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Fixed income investments: What they are & how they affect your portfolio

Young couple and their financial advisor looking at touchpad in the office.
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The world of investing makes many paths available, and knowing where to put your money can be challenging. As you build long-term financial strategies for you and your family, fixed income investments can be a sound option offering stability and predictable returns.

What are fixed income investments?

Fixed income investments are securities that provide a regular income in the form of interest payments. These investments come in several different forms, including bonds, certificates of deposit (CDs) and Treasury inflation-protected securities (TIPS). They are typically less risky than other types of investments, such as stocks and commodities, making them a good choice for conservative investors.

Here's a closer look at some examples of fixed income investments.


Bonds are essentially loans made to organizations or governments. The borrower agrees to pay back the loan, plus interest, over a set period. Bonds can be bought and sold on the secondary market before they mature, which creates some potential for capital gains or losses.

Certificates of deposit

CDs are deposits made to banks or credit unions for a set period, often with higher interest rates for longer terms. The depositor cannot withdraw the money during that predetermined period without incurring penalties.

Treasury inflation-protected securities

TIPS are a type of fixed income investment backed by the United States government. The investment principal is protected from inflation, so it maintains its value even if prices rise. TIPS pay a fixed interest rate that's adjusted in regular intervals based on the inflation rate. This makes them a good option for investors who are concerned about inflation.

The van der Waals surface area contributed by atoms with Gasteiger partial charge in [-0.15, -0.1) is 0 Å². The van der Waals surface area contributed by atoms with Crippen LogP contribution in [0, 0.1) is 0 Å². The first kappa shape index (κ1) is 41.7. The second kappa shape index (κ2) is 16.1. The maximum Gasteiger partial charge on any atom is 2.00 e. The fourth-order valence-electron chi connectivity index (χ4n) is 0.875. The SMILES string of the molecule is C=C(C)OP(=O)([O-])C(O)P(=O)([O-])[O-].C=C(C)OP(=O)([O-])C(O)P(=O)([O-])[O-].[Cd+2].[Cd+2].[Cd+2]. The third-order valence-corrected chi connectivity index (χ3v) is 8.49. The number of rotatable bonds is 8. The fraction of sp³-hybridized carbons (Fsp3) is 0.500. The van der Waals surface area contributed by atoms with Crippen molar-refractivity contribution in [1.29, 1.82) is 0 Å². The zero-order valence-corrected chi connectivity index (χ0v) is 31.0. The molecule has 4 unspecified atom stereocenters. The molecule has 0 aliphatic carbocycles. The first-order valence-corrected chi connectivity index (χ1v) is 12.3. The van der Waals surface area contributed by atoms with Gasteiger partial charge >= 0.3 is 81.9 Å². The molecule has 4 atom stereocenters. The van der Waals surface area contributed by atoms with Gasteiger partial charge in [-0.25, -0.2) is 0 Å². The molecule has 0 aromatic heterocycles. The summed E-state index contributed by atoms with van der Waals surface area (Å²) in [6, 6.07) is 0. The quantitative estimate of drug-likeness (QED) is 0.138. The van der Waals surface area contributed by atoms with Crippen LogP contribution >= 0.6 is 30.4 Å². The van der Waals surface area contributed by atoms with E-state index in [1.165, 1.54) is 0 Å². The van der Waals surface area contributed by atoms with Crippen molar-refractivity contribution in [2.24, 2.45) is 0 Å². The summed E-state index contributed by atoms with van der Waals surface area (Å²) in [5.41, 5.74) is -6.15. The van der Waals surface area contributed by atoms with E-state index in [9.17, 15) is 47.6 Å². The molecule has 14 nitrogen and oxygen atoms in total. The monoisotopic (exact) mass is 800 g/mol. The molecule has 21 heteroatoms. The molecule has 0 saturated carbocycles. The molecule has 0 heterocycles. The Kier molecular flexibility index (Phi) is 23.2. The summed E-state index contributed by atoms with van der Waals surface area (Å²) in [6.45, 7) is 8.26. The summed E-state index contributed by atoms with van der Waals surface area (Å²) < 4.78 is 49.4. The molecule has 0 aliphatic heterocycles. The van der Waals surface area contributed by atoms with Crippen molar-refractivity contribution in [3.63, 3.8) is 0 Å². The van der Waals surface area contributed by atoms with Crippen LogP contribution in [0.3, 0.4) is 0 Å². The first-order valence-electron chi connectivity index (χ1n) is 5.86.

How do fixed income investments work?

Fixed income investments typically have a low level of risk because they provide predictable and steady returns. This makes them a popular choice among investors looking to preserve their capital rather than growing it rapidly. Many fixed income investments also carry relatively short terms, which means they may be less prone to market fluctuations than other types of investments. For example, bonds typically mature within 5-10 years, while CDs have terms ranging from 3 months to 5 years.

What are the benefits of adding fixed income investments to your portfolio?

Fixed income investments offer several potential benefits, depending on your financial goals.

1. Income generation

Some investments don't generate income until you sell them and receive capital gains. Fixed income investments, on the other hand, pay regular interest. This steady and predictable flow of income can be especially helpful for retirees looking to supplement their monthly income in retirement.

2. Portfolio diversification

Adding fixed income investments to your portfolio can help diversify it and make it less risky overall.* These types of investments are not as heavily impacted by changes in the market as stocks, so economic recessions and political events have less of an impact.

3. Capital preservation

Fixed income investments are also a strong way to preserve capital. While they typically offer smaller returns than high-growth investments, they tend to hold their value. For this reason, they may appeal to people close to or in retirement.